Larger towers (or this with larger floors on higher levels) could house barracks, practice ranges, and other facilities. Just expand to preferred size with floors, and then attach walls to those to act as a base for the next level of building. Add more stairs (adjacent to each other is always better) if high traffic is anticipated.
Siege engine turrets
If it's big enough, build a siege engine inside a pillbox. Since siege engines cannot fire at targets higher or lower than them, the device needs to be on the same z-level as any targets, but this could be across a large gap to a nearby plateau. Only a single tile of fortifications is needed to fire through the wall. Position the tower to fire where invaders tend to congregate. Since siege operators are civilians, the "dwarves stay inside" order must be off unless this is built as an open room under a natural ceiling.
You will want to guarantee that enemies do not approach the position and scare the civilian operators - this distance has been reported to be up to 20 tiles or so. Dig a moat, have some intervening valley or build some secondary fortifications to keep enemies at a distance. Unlike walls, fortifications on the same z-level do not block siege engine missiles, at any range. Unfortunately, if an enemy can walk up to them, fortifications will protect enemies from your archery fire (but not siege engine fire.)
Have one (large?) room (or several stacked on top of each other) for all defense-related levers, and central to idle dwarves - near your meeting areas and nobles quarters, with one or more halls or stairs leading to it for quick access. Connect a lever to all those doors and hatches as the first lever to be pulled in an emergency, and the respondent will lock themselves in for you, guaranteeing that they will then have nothing else to do but stay there and pull levers.
It may also be an idea to have a second lever to at least one door, for emergency access. And possibly to add a stockpile of booze and food or a well for longer sieges.
Taking advantage of the game's Artificial Intelligence and pathfinding is a whole article in itself. Try leaving a door un-forbidden during an attack. When the bad guys approach the door, forbid it, and the enemy will wander off. Unlock it again, and they turn around and head back towards the door again. You can get enemies to march back and forth over a set of traps this way, or lure them deep into a complex trap. This could be automated via pressure plates. This might count as an exploit, or not - that's up to you, and what you consider fun and challenging.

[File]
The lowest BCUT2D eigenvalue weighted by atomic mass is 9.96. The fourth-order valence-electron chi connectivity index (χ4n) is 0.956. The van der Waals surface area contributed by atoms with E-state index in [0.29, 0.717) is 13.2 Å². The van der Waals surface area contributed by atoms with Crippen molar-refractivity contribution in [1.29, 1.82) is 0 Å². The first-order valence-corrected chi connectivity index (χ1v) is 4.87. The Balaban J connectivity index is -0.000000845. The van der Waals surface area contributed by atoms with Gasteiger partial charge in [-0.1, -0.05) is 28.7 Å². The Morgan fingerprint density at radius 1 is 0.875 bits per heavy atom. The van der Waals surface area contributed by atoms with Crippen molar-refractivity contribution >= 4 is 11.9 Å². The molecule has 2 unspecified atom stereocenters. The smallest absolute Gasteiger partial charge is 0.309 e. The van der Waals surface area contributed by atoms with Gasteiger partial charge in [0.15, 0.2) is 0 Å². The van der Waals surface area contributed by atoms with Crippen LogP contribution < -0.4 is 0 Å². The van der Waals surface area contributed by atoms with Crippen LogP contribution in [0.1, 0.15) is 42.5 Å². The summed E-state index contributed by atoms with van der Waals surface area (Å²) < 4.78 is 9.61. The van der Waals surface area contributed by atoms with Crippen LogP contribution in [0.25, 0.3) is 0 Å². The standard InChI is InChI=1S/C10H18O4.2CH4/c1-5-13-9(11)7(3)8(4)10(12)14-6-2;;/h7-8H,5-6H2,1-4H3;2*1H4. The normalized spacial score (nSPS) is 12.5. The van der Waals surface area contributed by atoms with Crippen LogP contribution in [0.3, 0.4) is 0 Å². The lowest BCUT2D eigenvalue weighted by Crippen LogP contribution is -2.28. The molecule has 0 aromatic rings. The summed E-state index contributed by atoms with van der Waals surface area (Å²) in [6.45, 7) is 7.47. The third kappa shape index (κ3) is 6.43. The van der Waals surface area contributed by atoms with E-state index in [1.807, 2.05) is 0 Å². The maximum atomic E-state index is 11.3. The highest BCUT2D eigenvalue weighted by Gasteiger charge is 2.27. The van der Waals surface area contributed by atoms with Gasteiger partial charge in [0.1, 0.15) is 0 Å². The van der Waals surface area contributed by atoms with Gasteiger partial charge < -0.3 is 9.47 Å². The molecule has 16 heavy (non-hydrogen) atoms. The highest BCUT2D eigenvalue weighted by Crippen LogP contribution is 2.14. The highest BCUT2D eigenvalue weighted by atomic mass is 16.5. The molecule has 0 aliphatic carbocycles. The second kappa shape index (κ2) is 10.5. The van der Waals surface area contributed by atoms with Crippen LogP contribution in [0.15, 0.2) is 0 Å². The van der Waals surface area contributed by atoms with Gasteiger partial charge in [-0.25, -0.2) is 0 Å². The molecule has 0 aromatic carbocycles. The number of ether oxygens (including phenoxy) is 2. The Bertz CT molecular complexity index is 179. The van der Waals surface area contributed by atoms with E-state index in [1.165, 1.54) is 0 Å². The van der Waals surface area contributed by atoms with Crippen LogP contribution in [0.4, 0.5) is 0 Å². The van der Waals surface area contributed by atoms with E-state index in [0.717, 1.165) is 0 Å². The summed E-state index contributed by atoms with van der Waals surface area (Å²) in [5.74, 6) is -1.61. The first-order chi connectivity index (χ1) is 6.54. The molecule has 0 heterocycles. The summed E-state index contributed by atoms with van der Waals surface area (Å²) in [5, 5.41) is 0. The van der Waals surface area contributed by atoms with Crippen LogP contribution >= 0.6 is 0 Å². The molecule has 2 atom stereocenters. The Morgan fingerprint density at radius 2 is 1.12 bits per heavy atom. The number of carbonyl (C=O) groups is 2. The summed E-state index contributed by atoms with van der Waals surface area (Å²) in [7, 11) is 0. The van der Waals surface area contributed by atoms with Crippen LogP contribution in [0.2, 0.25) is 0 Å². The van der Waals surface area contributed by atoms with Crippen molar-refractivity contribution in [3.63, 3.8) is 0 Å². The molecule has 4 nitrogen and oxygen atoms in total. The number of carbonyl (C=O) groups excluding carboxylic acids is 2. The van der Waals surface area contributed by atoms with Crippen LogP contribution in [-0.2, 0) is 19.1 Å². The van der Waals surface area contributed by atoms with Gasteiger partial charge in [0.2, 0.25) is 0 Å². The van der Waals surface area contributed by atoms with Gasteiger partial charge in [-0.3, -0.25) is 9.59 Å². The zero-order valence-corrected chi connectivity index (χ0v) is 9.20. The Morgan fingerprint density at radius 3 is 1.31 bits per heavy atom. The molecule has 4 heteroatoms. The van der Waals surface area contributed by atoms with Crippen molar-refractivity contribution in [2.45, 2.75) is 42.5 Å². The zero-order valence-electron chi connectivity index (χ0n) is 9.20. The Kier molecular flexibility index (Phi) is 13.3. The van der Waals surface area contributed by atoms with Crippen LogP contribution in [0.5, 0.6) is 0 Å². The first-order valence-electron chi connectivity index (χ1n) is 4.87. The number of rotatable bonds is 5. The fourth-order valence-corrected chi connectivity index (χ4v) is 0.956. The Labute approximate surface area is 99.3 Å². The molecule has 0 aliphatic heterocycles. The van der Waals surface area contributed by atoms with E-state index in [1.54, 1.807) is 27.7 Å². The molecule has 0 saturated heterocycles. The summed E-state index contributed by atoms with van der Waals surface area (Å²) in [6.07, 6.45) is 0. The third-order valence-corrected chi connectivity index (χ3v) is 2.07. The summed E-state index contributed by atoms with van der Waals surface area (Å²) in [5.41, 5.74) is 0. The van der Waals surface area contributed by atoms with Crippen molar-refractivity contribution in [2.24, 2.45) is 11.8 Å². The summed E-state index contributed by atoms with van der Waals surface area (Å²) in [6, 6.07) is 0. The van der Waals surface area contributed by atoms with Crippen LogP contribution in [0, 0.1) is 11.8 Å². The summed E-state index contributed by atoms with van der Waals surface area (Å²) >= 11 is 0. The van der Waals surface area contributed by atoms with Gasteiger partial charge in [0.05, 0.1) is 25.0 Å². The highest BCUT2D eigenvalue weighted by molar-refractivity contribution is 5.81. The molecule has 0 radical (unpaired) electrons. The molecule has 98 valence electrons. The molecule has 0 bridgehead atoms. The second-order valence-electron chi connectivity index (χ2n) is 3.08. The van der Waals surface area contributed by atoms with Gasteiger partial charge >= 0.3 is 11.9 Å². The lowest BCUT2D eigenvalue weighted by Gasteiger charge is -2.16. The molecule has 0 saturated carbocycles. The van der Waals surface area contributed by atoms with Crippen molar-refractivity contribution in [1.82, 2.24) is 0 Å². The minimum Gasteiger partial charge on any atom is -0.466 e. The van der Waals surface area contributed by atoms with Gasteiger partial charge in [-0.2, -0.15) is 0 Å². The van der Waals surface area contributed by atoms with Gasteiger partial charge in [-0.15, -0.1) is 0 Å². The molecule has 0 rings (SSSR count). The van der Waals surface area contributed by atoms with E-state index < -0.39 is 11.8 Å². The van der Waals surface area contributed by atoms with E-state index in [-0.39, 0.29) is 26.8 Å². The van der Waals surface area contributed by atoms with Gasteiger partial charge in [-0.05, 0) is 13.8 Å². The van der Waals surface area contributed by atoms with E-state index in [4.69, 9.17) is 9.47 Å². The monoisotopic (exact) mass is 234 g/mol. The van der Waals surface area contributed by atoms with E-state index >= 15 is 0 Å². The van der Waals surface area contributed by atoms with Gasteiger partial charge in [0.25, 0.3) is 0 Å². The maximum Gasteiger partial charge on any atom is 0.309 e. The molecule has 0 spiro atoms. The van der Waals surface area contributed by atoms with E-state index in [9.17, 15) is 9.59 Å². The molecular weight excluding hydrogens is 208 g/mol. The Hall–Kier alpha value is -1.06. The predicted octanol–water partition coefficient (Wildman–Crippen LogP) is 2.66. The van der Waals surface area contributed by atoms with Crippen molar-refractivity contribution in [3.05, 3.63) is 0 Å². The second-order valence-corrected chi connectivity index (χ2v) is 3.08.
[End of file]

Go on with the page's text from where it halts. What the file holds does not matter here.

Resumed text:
Restraining a sacrificial animal just outside your walls, but within range of your marksdwarves and/or siege engines, can lure an enemy into attacking that while you cut them down. Make sure to place a pattern of some walls (or statues, see below) so enemy archers cannot simply shoot the creature from a safe distance.
Adding a ring of fortifications to help defend the animal against missile fire will keep melee troops away, but invite archers to come adjacent to the fortifications - and under your walls and crossbows. If you allow any path, the melee troops will try to follow it to the animal - be creative with that fact.
Surround the animal with traps to kill or capture approaching goblins.
Surround the far side of the animal with a U shaped 3-sided wall, open facing your defenders, so the enemy has to come closer to attack the animal, and you gun them down.
Releasing a cage full of surplus animals will keep the enemy archers very busy. They may even be out of ammo when your wrestlers show up.
Having a linked drawbridge that can open/shut (perhaps on both a lever to open and a nearby pressure plate to close), to lure the enemy in under your guns and then protect the animal when they get too close (for multiple uses.)
Build a long, narrow, and twisty passage, accessible from the outside, but unconnected to your fortress. Build as many simple traps as you like. Place a bait animal inside. Enemy attackers walk right in, and get torn apart by the traps. If any manage to make it to the end, and kill the useless animal, they're surrounded by traps, and no closer to your fortress.